Mr. KING asked whether Emanuel Ribeiro, a conscientious objector, is still an inmate of Lord Derby War Hospital, Warrington; whether he has been forcibly fed for over twelve months; whether he is still considered non-genuine in his conscientious objection; and whether, in view of his broken health, he will now be released?

Mr. MACPHERSON I am aware of the condition of Emanuel Ribiero, as a Special Medical Board has recently assembled to render a report, which I have perused. Briefly, the report is that his physical health is good, that he has gained 20 lbs. in weight in the last six months, that he himself says that he is far from being depressed or downcast, and he amuses himself with reading. He declines to tell anybody anything of his family history, but smiles and has a cheery face, and is in no way melancholy. The Board are of opinion that he is absolutely free from any form of mental disorder and in the full enjoyment of his faculties.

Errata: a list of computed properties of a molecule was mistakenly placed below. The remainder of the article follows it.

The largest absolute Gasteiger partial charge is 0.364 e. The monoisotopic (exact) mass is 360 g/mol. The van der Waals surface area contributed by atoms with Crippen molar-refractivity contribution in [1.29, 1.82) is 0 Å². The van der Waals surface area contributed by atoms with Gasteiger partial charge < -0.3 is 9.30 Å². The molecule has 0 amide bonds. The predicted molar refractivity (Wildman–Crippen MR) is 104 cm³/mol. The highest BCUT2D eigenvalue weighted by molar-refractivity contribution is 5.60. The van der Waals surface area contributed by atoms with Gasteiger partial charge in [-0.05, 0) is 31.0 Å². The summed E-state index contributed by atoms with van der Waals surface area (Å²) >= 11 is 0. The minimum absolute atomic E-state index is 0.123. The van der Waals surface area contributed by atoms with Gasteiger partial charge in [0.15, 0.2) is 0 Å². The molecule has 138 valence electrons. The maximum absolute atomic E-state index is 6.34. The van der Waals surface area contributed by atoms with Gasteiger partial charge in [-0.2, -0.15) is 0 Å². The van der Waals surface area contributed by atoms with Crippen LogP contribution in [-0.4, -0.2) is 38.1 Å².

Sir JOHN BARLOW asked the Secretary of State for the Home Department whether he is aware that Thomas D. Matchett, a schoolmaster, lately employed under the Wilts education authority, residing in Bath, and a conscientious objector, who was given exemption from combatant service by the Bath local and Somerset Appeal Tribunals which he declined to accept, stating his willingness to pursue his professional work as being the work of greatest national importance which he could perform, who was court-martialled at Weymouth and sentenced to 112 days' imprisonment at Wormwood Scrubs, and who suffered in health during his confinement, losing over 15 lbs. in weight, was again court-martialled and sentenced to one year's imprisonment in Dorchester Gaol and, having developed tuberculosis, accompanied by severe hæmorrhage, was sent to Winsley Sanatorium, near Bath, on or about the 12th of November, and after six weeks pronounced an unsuitable case by the medical officer of that institution; that he has since been discharged from the Army and from custody and is now lying dangerously ill at his home in Bath, and is unable to earn anything in support of his wife and two children; and whether he proposes to make him any allowance by way of maintenance of those dependent upon him?